Ofsted describes e-safety as a school's ability to protect and educate pupils and staff in their use of technology, and to have mechanisms to intervene and support any incident, where appropriate. 

Early Years, schools and college settings can find guidance and information below on statutory requirements and how they will be judged on meeting these by Ofsted. 

Keeping children safe in education

The statutory guidance for schools and colleges on Keeping children safe in education notes that "as schools and colleges increasingly work online it is essential that children are safeguarded from potentially harmful and inappropriate online material. As such governing bodies and proprietors should ensure appropriate filters and appropriate monitoring systems are in place."

Annex C of the guidance is on online safety and covers three areas of risk:

  • content - being exposed to illegal, inappropriate or harmful material;
  • contact - being subjected to harmful online interaction with other users; and
  • conduct - personal online behaviour that increases the likelihood of, or causes, harm.

Schools are able to use the free online safety self-review tool for schools provided by 360safe to aid in their review of online safety policies and practice. 

Guidance for School Governors

The DfE have provided guidance for governors on the types of questions they should ask to help ensure their school leaders are keeping children safe online.

Online safety in schools and colleges: Questions from the Governing Board 

Governors can use it to: 

  • gain a basic understanding of the school's current approach to keeping children safe online;
  • learning how to improve this approach where appropriate;
  • find out about tools that can be used to improve the approach. 

The document includes examples of good and outstanding practice, as well as identifying when governors should be concerned. This is non-statutory guidance and should be read alongside the DfE's Keeping children safe in Education statutory guidance. 

Ofsted inspecting e-safety

Schools should expect there to be questions about the induction and training of staff with regard to safeguarding. There is likely to be interest from the inspectors as to whether there is evidence of a culture of vigilance and how the school evaluates the effectiveness of its safeguarding systems policies, such as those relating to child protection, online safety and safer recruitment.

As part of their Ofsted training around online safety there is an expectation that inspectors will talk to students about their online behaviour. They will also ask what messages they have been given in school and across the curriculum, about safe use of the internet and social media.

Schools should expect to be questioned about their promotion of British values and how extremism and radicalisation are challenged. If this is an issue within a school there are likely to be questions about how positive links to the local community are being made. It is likely that all schools will be questioned about the effectiveness of their online safety.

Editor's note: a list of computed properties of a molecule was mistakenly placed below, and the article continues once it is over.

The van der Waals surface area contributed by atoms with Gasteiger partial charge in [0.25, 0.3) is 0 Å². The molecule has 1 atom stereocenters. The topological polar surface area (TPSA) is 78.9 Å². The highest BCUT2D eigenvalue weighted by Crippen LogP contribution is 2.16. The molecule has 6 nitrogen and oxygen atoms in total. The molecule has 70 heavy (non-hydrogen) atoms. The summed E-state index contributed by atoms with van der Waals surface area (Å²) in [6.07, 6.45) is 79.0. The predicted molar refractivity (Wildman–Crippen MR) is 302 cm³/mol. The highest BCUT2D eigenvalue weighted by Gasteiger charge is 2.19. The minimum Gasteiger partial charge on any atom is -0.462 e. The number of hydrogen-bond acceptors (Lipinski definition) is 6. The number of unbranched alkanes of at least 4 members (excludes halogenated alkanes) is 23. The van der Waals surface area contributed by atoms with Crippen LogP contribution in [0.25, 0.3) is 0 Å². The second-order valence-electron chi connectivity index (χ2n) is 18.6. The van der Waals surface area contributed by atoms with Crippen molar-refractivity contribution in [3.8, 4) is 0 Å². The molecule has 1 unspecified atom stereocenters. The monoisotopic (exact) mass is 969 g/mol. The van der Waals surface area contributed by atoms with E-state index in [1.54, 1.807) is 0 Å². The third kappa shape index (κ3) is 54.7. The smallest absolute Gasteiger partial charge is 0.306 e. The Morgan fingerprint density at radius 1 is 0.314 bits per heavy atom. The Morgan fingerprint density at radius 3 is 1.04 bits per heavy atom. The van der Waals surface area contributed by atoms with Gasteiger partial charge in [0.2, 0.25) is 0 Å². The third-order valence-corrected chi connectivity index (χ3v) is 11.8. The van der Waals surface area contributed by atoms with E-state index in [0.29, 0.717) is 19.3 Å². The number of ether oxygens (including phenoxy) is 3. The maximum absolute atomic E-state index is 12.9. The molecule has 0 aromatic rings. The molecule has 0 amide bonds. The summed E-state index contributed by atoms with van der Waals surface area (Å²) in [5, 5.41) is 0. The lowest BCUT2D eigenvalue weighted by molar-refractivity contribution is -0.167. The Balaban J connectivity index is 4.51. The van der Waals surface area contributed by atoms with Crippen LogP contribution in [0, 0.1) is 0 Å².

The guidance for Ofsted inspectors inspecting safeguarding in early years, education and skills settings under the common inspection framework includes the following points: 

  • The term 'online safety' reflects a widening range of issues associated with technology and a user's access to content, contact with others and behavioural issues.
  • Leaders oversee the safe use of technology when children and learners are in their care and take action immediately if they are concerned about bullying or children's well-being.
  • Action is taken to ensure that children are taught about safeguarding risks, including online risks.
  • Staff, leaders and managers oversee the safe use of electronic and social media by staff and learners and take action immediately if they are concerned about bullying or risky behaviours.
  • Appropriate filters and monitoring systems are in place to protect learners from potentially harmful online material.
  • Inspectors will consider, among other things, children's and learners' understanding of how to keep themselves safe from relevant risks such as exploitation and extremism, including when using the internet and social media. Inspectors should include online safety in their discussions with children and learners (covering topics such as online bullying and safe use of the internet and social media).
  • Inspectors should investigate what the school or further education and skills provider does to educate pupils in online safety, and how the provider or school deals with issues when they arise.

Sexting Resources

The UKCCIS Education Group has produced advice for schools and colleges on responding to incidents of 'sexting.' The advice aims to support them in tackling the range of issues which these incidents present, including, responding to disclosures, handling devices and imagery, risk assessing situations and involving other agencies.

The advice also contains information about preventative education, working with parents and reporting imagery to providers. This advice is non-statutory and should be read alongside the Department for Education's Keeping Children Safe in Education statutory guidance and non-statutory Searching, Screening and Confiscation advice for schools.

Below are some useful links to resources around sexting/youth produced imagery.

Links for schools to share with parents on e-safety

Below are some useful links for parents

Last update: Thursday 16th of April 2020 11:29:24 AM